The melanocytes of Spitz nevi are plump, with vesicular nuclei, purple nucleoli, and abundant pale cytoplasm. The melanocytes may also contain finely granular melanin pigment in their cytoplasm. Dull pink globules, named Kamino bodies, containing basement membrane material, necrotic melanocytes, and necrotic keratinocytes may be seen in the epidermis (Figure 3.2C). Dilated blood vessels lined by plump endothelial cells are often noted in the dermis. Lymphocytic inflammatory infiltrate may be present around vessels and at the base of the lesion but not in between melanocytes. Developing junctional Spitz nevi may resemble melanoma in situ, depicting mostly single, large melanocytes distributed at all levels of the epidermis. Desmoplastic Spitz nevus is a variant, in which there are small nests and individual melanocytes embedded in fibrotic, hyalinized stroma (Figure 3.3). Angiomatoid, myxoid, and plexiform among others, are different histologic variants of Spitz nevi. Pigmented spindle cell nevus of Reed is considered by some authors as a variant of Spitz nevus. Others consider it a separate entity.
Spitzoid melanoma is a melanoma, which histopathologically resembles a Spitz nevus and is composed of large epithelioid melanocytes (4,6,9,11,24–26). Histopathologic criteria in favor of Spitzoid melanoma include (but are not limited to) the following: asymmetry, sheet-like growth pattern, expansile nodular growth, lack of maturation, ulceration of the epidermis, presence of numerous mitotic figures, deep or atypical mitotic figures, deep extension into the subcutis, and large size (>1 cm).
Spitzoid melanoma usually occurs in older patients. The mean age of patients with Spitzoid melanoma in one study was 55 years (6). There is no gender predilection and the most common location is the lower extremities followed by the trunk, upper extremities, and head and neck (6). Most Spitzoid melanomas develop in adulthood (27,28). However, Spitzoid melanomas may also occur in prepubescent children and adolescents. Approximately 2% of all melanomas occur in patients younger than the age of 20 years. A total of 0.3% to 0.4% of these melanomas occur in prepubescent children and about one-third demonstrate Spitzoid characteristics (27–31).
Spitzoid melanomas are usually larger than Spitz nevi, often with a diameter greater than 10 mm (6). There is great variability in the clinical presentation of Spitzoid melanomas (Figure 3.4). They may present as asymmetric pigmented lesions with variable colors and irregular borders. The color may vary from nonpigmented, to pink, reddish, brown, or black. Spitzoid melanoma may clinically resemble a nevus or a nonmelanocytic skin cancer.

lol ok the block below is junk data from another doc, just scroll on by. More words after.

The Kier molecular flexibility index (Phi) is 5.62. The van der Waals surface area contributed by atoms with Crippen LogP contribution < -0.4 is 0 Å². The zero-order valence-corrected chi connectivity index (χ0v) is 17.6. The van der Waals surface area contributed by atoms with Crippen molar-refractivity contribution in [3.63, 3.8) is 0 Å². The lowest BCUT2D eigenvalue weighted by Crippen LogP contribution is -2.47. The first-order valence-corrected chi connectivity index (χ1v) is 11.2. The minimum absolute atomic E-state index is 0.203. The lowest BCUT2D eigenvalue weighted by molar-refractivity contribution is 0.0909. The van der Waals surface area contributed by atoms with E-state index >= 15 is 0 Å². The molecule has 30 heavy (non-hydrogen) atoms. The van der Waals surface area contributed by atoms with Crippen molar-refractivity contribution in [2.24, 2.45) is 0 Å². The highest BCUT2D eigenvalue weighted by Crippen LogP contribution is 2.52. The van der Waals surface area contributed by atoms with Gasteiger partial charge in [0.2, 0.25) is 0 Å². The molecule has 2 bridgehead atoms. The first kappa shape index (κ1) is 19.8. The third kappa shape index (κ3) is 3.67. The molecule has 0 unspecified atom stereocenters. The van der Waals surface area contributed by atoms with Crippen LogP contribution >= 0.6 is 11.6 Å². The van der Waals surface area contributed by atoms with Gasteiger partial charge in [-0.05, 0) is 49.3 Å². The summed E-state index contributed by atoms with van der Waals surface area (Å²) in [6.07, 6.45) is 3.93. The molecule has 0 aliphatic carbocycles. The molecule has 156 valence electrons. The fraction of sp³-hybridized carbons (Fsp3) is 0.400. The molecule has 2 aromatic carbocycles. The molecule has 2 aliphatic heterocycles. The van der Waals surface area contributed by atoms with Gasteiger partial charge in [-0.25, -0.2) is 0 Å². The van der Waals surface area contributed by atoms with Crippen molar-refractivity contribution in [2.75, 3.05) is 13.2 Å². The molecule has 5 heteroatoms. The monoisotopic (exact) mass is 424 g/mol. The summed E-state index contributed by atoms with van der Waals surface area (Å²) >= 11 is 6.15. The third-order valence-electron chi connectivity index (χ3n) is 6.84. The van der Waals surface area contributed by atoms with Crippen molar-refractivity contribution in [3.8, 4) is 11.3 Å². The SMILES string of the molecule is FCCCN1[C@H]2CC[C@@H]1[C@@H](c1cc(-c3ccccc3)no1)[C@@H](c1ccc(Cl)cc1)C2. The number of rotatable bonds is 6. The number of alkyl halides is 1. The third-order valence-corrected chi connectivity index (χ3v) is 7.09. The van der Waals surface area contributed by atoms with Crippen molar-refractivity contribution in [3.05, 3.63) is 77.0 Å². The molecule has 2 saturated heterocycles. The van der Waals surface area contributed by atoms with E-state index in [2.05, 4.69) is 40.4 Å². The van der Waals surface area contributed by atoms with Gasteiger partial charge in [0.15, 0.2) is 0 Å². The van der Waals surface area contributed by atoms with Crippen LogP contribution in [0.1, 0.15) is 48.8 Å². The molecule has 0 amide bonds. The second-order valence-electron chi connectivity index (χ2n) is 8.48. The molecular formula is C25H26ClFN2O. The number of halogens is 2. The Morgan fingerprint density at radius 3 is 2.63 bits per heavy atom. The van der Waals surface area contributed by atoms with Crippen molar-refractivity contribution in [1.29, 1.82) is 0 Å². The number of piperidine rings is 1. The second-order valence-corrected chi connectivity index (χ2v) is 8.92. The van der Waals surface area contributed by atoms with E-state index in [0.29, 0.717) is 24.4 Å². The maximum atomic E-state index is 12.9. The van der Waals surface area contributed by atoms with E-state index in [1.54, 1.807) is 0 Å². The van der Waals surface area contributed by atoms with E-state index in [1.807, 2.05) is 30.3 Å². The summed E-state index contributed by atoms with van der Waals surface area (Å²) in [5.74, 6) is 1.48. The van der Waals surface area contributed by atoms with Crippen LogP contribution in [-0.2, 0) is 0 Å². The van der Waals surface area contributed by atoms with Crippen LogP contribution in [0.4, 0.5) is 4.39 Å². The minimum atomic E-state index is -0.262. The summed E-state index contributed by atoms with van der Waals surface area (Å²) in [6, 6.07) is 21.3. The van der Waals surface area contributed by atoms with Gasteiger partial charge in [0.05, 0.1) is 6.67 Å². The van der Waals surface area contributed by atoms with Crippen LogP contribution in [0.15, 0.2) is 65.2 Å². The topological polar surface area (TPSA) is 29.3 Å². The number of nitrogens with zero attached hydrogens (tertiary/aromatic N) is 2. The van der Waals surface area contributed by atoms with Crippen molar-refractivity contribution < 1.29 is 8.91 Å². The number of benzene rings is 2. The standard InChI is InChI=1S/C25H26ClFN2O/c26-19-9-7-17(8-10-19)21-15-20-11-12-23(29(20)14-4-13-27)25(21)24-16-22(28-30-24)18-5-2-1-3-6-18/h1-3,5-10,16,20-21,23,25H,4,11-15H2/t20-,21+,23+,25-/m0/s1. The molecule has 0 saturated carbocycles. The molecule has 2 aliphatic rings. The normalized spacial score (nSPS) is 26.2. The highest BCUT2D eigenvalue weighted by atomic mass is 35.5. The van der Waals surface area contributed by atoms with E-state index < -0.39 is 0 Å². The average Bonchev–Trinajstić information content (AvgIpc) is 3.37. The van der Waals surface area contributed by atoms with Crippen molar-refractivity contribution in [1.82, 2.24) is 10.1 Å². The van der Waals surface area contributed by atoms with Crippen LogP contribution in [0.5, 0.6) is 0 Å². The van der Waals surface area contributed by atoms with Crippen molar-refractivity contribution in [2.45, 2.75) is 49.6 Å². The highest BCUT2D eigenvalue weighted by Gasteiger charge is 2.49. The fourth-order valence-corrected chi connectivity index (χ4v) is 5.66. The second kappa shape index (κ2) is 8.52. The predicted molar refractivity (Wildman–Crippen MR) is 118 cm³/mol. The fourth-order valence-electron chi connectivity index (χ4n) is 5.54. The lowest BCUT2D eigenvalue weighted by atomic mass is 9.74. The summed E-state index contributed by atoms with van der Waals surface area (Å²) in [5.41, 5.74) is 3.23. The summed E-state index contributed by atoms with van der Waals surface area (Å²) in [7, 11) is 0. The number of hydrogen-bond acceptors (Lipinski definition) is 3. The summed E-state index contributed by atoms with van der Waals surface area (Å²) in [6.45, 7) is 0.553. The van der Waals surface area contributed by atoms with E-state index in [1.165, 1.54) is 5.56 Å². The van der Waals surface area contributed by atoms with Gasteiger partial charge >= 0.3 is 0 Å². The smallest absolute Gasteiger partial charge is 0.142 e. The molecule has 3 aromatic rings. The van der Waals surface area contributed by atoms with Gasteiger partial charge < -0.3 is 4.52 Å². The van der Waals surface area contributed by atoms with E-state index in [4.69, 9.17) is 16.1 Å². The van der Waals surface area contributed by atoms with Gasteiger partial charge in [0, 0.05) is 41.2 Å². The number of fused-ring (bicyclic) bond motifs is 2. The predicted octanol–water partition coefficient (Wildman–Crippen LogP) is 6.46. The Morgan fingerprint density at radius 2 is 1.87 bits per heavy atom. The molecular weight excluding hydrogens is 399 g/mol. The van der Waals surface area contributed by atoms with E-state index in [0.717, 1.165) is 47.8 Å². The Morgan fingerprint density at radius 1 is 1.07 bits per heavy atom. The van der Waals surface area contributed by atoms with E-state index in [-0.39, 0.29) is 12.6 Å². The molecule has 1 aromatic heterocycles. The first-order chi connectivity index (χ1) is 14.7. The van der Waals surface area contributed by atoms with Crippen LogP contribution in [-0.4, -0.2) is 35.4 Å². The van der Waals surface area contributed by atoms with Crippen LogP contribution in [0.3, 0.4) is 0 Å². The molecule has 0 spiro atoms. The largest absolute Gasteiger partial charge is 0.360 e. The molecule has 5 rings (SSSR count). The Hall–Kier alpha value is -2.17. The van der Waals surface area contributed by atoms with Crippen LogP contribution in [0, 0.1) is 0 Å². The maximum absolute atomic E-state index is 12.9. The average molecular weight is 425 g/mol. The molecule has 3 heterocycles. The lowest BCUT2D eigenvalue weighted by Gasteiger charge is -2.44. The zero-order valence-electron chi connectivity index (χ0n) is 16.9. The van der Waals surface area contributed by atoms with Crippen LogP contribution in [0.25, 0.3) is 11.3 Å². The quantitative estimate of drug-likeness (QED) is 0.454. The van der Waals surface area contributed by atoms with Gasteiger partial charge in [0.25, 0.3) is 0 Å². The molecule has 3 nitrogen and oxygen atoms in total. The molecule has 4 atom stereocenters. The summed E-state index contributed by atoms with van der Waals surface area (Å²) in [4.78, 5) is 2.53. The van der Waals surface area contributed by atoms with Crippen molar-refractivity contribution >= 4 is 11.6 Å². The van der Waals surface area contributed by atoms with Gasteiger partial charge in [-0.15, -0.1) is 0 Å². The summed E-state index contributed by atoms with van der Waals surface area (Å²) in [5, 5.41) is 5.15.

Clinically and dermoscopically, Spitzoid melanoma is often indistinguishable from conventional melanoma. Melanomas may show striae and/or asymmetric pseudopods, blue-whitish veil, and asymmetric and irregular globules. Atypical vascularity may also be a clue of malignancy, with linear, dotted, corkscrew, or polymorphous vessels.
Spitzoid melanoma is a melanoma with architecture and cytology that resembles a Spitz nevus. It is usually large (>10 mm in diameter), asymmetric, and sometimes extends deep into the subcutaneous fat. There is a dense proliferation of back-to-back nests or sheets of melanocytes with a nodular expansile appearance (Figure 3.5A). The melanocytes are large and epithelioid, which may display polygonal, oval, or elongated shapes. There is a lack of maturation of the melanocytes and the melanocytic nests with their descent into the dermis. Numerous mitotic figures and deep or atypical mitotic figures are often seen (Figure 3.5B). Ulceration of the epidermis may be observed. Features that may be encountered in Spitzoid melanoma but are rarely, if at all, seen in Spitz nevi are (a) consumption of the epidermis, (b) discohesion within the melanocytic nests as opposed to clefting between melanocytic nests and the adjacent epidermis at the periphery of the nests, and (c) horizontal orientation of melanocytic nests unlike the vertical orientation of the nests in Spitz nevi.
ATYPICAL SPITZOID NEOPLASM
The definition of atypical Spitzoid neoplasm is a major source of discrepancy since there are no unified criteria agreed upon among expert dermatopathologists (4,11,24,32–36). We define atypical Spitzoid neoplasms as melanocytic lesions with architectural and cytologic features shared by both Spitz nevi and Spitzoid melanomas, for which a definitive histopathologic diagnosis of either Spitz nevus or Spitzoid melanoma cannot be confidently rendered by an experienced dermatopathologist (25,34). A number of studies have demonstrated that it can be difficult to predict the clinical behavior of atypical Spitzoid neoplasms from assessment of histopathologic features, and the interobserver reproducibility by pathologists for the diagnosis of these tumors is generally poor (1–5).
Atypical Spitzoid neoplasms represent one of the most difficult of all diagnostic areas in dermatopathology. Spitzoid lesions constitute a histologic spectrum. At one end there are “classic” Spitz nevi, whereas at the other end there are melanomas (i.e., Spitzoid melanomas) that histologically resemble Spitz nevi (4,6,9,11,24–26). In between these two well-defined categories at the two ends, there are lesions that cannot be classified precisely as either benign or malignant. Atypical Spitzoid neoplasm is a histopathologic term encompassing lesions that cannot be classified with certainty into the category of Spitz nevus or Spitzoid melanoma by microscopic examination.